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Alarcon to Run Against Hahn

Former councilman becomes first serious candidate to enter 2005 race against mayor.

March 09, 2004|Jessica Garrison | Times Staff Writer

State Sen. Richard Alarcon said Monday that he is launching a campaign to unseat Mayor James K. Hahn in the 2005 election.

The Sun Valley Democrat said he would be an inspirational leader and would give more power to the city's local neighborhood councils. He also criticized the mayor for failing to provide clear direction for Los Angeles and said investigations into city contracting and fundraising have cast a pall over the city.

"As I talk to people throughout the city of Los Angeles, they really are not inspired about city government," said Alarcon, 50, a former Los Angeles City Council member who also worked for Mayor Tom Bradley. "I believe I understand the city of Los Angeles, and more than anything else, I am enthusiastic about the work I do."

The mayor, who is in Washington this week meeting with members of Congress, seemed unfazed by Alarcon's decision.

"It's a free country," Hahn said. "Anyone can run for office."

Bill Carrick, a political advisor to the mayor, downplayed the potential threat posed by the senator.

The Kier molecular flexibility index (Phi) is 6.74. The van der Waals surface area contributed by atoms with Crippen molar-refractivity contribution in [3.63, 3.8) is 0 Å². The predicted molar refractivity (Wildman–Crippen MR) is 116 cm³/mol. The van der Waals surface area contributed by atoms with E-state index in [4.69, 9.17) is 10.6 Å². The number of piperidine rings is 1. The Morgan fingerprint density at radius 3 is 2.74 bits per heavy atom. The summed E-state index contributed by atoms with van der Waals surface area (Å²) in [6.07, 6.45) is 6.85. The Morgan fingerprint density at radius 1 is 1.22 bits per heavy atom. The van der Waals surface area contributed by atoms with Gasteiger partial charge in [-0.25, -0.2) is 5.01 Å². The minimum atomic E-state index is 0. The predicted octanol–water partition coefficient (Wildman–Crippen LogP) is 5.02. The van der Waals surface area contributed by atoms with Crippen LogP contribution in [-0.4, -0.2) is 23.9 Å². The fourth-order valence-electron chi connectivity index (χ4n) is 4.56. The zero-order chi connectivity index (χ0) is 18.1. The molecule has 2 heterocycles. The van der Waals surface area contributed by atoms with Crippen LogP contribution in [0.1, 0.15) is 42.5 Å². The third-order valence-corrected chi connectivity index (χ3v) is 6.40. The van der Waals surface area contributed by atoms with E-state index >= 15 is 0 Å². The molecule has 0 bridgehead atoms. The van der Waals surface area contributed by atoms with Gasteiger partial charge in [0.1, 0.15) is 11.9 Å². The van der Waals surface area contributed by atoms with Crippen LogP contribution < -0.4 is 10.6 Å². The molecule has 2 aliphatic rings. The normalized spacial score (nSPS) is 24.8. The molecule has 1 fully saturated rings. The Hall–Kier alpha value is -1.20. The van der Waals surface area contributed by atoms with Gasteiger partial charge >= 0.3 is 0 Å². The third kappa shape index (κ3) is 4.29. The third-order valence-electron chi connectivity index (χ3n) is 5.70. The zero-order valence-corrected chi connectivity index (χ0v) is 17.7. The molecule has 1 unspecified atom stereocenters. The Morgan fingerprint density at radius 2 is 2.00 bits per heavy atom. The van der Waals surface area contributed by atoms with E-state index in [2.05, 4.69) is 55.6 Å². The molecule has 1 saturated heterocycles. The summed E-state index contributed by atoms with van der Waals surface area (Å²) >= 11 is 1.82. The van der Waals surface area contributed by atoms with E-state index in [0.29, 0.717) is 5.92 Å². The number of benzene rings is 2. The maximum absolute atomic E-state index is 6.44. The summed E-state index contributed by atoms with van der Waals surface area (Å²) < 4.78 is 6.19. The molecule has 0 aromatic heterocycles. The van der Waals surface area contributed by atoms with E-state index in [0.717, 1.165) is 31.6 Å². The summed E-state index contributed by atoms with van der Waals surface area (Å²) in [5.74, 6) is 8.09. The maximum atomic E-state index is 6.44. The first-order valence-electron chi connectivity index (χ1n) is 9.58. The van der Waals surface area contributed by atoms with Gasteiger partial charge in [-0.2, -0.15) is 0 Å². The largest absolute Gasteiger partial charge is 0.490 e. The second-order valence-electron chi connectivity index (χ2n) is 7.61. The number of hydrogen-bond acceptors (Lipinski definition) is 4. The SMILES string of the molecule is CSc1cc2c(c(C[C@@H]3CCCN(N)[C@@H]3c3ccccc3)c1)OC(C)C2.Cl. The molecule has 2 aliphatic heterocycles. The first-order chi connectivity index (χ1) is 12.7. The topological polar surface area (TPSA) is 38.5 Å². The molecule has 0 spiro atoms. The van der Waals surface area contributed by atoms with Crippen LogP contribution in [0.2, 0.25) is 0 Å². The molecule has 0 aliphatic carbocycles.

"There is a history of Sacramento politicians running for citywide office in L.A. and not doing very well," Carrick said. "People from Los Angeles don't generally look to Sacramento as a place where they want to find their leadership."

But Fernando Guerra, director of the Center for the Study of Los Angeles, said Alarcon is a formidable candidate who is often underestimated.

"I think his chances are good," Guerra said. "He has a base of support ... and he has a lot of experience with city of L.A. issues."

With the March election a year away, Alarcon is the first serious contender to declare his candidacy.

City Controller Laura Chick and former Assembly Speaker Bob Hertzberg have said they are considering whether to run for the office, while Councilmen Bernard C. Parks and Antonio Villaraigosa are widely viewed as potential candidates.

Villaraigosa, a former state Assembly speaker, lost to Hahn in the 2001 runoff election.

Two other people, Addie Mae Miller and Walter Moore, have filed papers with the city's Ethics Commission to begin fundraising, but they are not well known in the Los Angeles political establishment.

If several candidates jump into the race and push Hahn into a runoff, Guerra said, anything could happen.

But candidates face a tough challenge against Hahn, a tenacious campaigner who has never lost a citywide election through six campaigns. The mayor also has a tremendous head start in campaign money, taking in more than $1.3 million.

Alarcon dismissed those advantages.

"This race is not going to be won with campaign contributions," he said. "It is going to be won by building the spirit of the people of Los Angeles."

In 1993, he was elected to the City Council's 7th District seat, and became the first Latino to represent the Valley on the council. In 1998, he was elected to the state Senate.

Sacramento political consultant Richie Ross will run his campaign.

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Times staff writer Noam N. Levey contributed to this report.

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